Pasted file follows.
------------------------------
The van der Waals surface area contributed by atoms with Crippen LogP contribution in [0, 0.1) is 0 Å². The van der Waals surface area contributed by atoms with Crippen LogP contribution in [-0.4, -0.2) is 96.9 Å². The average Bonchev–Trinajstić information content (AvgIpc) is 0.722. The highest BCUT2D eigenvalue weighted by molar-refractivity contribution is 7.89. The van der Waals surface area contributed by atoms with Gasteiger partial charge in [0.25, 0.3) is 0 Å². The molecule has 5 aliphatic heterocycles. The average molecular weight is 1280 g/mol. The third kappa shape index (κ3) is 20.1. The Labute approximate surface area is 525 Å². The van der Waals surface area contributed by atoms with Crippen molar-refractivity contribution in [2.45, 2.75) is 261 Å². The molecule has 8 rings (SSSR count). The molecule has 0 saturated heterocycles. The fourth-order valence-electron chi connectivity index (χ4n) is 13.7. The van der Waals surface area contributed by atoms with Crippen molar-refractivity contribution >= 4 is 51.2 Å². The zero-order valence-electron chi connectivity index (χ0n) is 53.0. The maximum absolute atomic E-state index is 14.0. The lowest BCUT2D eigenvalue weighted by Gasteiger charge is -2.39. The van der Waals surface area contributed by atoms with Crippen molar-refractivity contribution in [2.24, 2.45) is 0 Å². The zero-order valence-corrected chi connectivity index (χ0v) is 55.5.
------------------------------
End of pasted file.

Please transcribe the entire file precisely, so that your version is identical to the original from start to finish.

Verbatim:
The van der Waals surface area contributed by atoms with Crippen LogP contribution in [0, 0.1) is 0 Å². The van der Waals surface area contributed by atoms with Crippen LogP contribution in [-0.4, -0.2) is 96.9 Å². The average Bonchev–Trinajstić information content (AvgIpc) is 0.722. The highest BCUT2D eigenvalue weighted by molar-refractivity contribution is 7.89. The van der Waals surface area contributed by atoms with Gasteiger partial charge in [0.25, 0.3) is 0 Å². The molecule has 5 aliphatic heterocycles. The average molecular weight is 1280 g/mol. The third kappa shape index (κ3) is 20.1. The Labute approximate surface area is 525 Å². The van der Waals surface area contributed by atoms with Crippen molar-refractivity contribution in [2.45, 2.75) is 261 Å². The molecule has 8 rings (SSSR count). The molecule has 0 saturated heterocycles. The fourth-order valence-electron chi connectivity index (χ4n) is 13.7. The van der Waals surface area contributed by atoms with Crippen molar-refractivity contribution >= 4 is 51.2 Å². The zero-order valence-electron chi connectivity index (χ0n) is 53.0. The maximum absolute atomic E-state index is 14.0. The lowest BCUT2D eigenvalue weighted by Gasteiger charge is -2.39. The van der Waals surface area contributed by atoms with Crippen molar-refractivity contribution in [2.24, 2.45) is 0 Å². The zero-order valence-corrected chi connectivity index (χ0v) is 55.5.